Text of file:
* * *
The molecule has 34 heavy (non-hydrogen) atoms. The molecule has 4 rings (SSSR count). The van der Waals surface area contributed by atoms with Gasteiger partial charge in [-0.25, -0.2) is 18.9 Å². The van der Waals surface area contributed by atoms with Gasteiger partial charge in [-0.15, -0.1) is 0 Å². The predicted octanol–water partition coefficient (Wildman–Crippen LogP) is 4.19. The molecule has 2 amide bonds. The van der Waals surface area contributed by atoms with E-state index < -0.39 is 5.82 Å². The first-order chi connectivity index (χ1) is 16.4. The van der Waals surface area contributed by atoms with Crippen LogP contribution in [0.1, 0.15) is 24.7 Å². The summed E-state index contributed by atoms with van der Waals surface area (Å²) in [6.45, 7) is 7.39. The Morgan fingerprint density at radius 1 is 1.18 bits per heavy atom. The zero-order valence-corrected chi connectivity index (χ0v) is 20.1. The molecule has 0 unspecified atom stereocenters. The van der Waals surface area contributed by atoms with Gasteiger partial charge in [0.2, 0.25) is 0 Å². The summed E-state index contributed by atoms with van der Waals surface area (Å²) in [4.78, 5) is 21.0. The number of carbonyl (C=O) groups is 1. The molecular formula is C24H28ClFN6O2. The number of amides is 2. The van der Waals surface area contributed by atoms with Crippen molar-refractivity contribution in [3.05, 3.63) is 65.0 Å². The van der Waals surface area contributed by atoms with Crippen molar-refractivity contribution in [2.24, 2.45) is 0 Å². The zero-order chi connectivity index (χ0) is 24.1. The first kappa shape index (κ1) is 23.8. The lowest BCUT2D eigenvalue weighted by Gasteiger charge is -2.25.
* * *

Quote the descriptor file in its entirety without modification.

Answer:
The molecule has 34 heavy (non-hydrogen) atoms. The molecule has 4 rings (SSSR count). The van der Waals surface area contributed by atoms with Gasteiger partial charge in [-0.25, -0.2) is 18.9 Å². The van der Waals surface area contributed by atoms with Gasteiger partial charge in [-0.15, -0.1) is 0 Å². The predicted octanol–water partition coefficient (Wildman–Crippen LogP) is 4.19. The molecule has 2 amide bonds. The van der Waals surface area contributed by atoms with E-state index < -0.39 is 5.82 Å². The first-order chi connectivity index (χ1) is 16.4. The van der Waals surface area contributed by atoms with Crippen LogP contribution in [0.1, 0.15) is 24.7 Å². The summed E-state index contributed by atoms with van der Waals surface area (Å²) in [6.45, 7) is 7.39. The Morgan fingerprint density at radius 1 is 1.18 bits per heavy atom. The zero-order valence-corrected chi connectivity index (χ0v) is 20.1. The molecule has 0 unspecified atom stereocenters. The van der Waals surface area contributed by atoms with Gasteiger partial charge in [0.2, 0.25) is 0 Å². The summed E-state index contributed by atoms with van der Waals surface area (Å²) in [4.78, 5) is 21.0. The number of carbonyl (C=O) groups is 1. The molecular formula is C24H28ClFN6O2. The number of amides is 2. The van der Waals surface area contributed by atoms with Crippen molar-refractivity contribution in [3.05, 3.63) is 65.0 Å². The van der Waals surface area contributed by atoms with Crippen molar-refractivity contribution in [2.24, 2.45) is 0 Å². The zero-order chi connectivity index (χ0) is 24.1. The first kappa shape index (κ1) is 23.8. The lowest BCUT2D eigenvalue weighted by Gasteiger charge is -2.25.